Starring: Jude Law, Richard E. Grant, Demian Bichir
Directed by: Richard Shepard (“The Matador”)
Written by: Richard Shepard (“The Matador”)
Opening the film with a 5-minute soliloquy about how “exquisite” a specific part of his anatomy is, two-time Oscar nominated actor Jude Law (“The Talented Mr. Ripley”) paints the perfect portrait of his title character in “Dom Hemingway,” a prickly dark comedy that gives Law an opportunity to display his full range and take on a personality that would easily have swallowed up a less talented actor.
Doing what he did for Pierce Brosnan in his 2005 film “The Matador,” director Richard Shepard roughs up the edges of his lead actor and gives Law plenty of ammunition to bring the vulgar, vain and oftentimes livid Dom to life. Why is Dom like this, you ask? Dom just wants what he is owed. After spending 12 years in prison, a sentence that would’ve probably been reduced had he ratted out his boss Mr. Fontaine (Demian Bichir), Dom, a professional safecracker, is ready to collect. Reconnecting with his old crime partner Dickey (Richard E. Grant), Dom’s plans are wrecked after a near-death experience, which spurs Dom to seek out his estranged daughter Evelyn (Emilia Clarke) and make amends.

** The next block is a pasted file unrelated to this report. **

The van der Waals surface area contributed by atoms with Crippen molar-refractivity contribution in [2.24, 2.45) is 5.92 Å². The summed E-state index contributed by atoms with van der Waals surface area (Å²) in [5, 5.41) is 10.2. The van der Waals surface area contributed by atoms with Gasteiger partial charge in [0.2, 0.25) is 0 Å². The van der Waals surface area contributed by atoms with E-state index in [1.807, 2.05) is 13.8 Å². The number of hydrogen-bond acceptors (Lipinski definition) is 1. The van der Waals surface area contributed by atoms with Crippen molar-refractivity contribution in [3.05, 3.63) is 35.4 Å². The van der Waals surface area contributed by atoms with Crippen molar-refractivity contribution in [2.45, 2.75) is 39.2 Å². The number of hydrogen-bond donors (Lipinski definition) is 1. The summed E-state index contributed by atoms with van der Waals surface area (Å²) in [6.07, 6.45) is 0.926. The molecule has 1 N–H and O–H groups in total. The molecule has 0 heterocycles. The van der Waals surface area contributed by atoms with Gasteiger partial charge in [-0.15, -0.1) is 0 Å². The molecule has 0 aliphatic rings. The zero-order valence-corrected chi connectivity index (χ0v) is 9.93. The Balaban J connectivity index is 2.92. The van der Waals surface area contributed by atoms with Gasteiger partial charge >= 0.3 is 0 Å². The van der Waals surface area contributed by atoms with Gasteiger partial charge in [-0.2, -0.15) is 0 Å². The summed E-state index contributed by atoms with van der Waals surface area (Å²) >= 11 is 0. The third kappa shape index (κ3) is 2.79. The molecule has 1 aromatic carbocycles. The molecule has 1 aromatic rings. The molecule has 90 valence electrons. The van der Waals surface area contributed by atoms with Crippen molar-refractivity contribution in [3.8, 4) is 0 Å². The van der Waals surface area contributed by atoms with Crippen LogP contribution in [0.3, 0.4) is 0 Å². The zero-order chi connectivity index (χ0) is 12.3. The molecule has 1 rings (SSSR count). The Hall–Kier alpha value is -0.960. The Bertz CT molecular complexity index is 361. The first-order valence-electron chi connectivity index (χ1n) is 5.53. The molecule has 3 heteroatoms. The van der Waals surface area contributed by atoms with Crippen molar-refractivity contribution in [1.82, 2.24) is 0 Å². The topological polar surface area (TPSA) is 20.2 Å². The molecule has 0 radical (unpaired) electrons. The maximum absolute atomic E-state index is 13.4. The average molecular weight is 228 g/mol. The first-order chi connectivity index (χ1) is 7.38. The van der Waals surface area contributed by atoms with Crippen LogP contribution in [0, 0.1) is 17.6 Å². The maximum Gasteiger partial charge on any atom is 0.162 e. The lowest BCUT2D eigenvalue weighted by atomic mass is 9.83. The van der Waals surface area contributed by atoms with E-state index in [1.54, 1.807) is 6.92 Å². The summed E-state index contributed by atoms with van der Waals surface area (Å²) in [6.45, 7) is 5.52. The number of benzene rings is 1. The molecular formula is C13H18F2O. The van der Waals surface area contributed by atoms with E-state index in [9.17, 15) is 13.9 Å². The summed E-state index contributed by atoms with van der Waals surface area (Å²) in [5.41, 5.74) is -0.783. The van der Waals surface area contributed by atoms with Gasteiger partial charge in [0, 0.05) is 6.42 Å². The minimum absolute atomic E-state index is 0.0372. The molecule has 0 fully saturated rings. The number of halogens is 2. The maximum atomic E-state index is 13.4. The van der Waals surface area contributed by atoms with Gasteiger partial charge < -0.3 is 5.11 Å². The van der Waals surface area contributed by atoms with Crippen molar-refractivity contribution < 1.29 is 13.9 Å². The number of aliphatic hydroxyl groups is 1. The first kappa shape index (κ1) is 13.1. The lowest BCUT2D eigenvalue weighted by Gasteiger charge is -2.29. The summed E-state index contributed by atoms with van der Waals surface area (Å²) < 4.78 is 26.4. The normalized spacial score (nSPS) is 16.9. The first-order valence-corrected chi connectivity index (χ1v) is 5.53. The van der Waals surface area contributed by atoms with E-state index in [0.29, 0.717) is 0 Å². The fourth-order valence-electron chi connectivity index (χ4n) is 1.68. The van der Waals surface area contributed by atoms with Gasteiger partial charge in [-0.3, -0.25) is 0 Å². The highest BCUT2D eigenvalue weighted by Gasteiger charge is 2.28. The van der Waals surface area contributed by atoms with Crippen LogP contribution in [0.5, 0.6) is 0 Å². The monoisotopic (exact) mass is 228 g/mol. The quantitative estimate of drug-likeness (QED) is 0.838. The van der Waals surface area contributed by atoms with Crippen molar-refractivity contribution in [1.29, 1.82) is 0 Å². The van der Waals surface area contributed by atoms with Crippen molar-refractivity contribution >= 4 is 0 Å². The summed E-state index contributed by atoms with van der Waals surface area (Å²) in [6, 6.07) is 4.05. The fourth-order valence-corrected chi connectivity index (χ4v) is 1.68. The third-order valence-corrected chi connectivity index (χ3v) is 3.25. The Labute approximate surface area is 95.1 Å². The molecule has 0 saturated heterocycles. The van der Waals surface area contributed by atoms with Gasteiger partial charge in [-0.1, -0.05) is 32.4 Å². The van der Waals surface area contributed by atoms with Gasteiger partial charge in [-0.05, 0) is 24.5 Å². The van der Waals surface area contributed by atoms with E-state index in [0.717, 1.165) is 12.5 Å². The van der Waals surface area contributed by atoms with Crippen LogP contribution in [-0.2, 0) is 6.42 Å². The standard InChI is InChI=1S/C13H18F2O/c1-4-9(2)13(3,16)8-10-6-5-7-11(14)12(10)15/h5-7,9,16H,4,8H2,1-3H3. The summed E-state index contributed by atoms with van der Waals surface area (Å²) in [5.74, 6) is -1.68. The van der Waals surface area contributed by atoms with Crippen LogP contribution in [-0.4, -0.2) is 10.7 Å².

Ripped from the pages of a screenplay like 1996’s “Trainspotting,” 1998’s “Lock, Stock and Two Smoking Barrels” or 2000’s “Snatch,” the character of Dom Hemingway is one we’ve seen before and might even be considered cliché to some who have had their fill of sly, Guy Ritchie-esque UK criminals. But this is Law’s show and he does enough with Shepard’s dialogue-driven script to keep things interesting for the players even though storyline about fathers and daughters is lost in all the shady, backroom dealings. Shepard’s narrative loses steam when Dom and his big mouth aren’t front and center, but the Dom in “Dom Hemingway” is far too big of a character to pass over. It’s one of Law’s best performances of his career.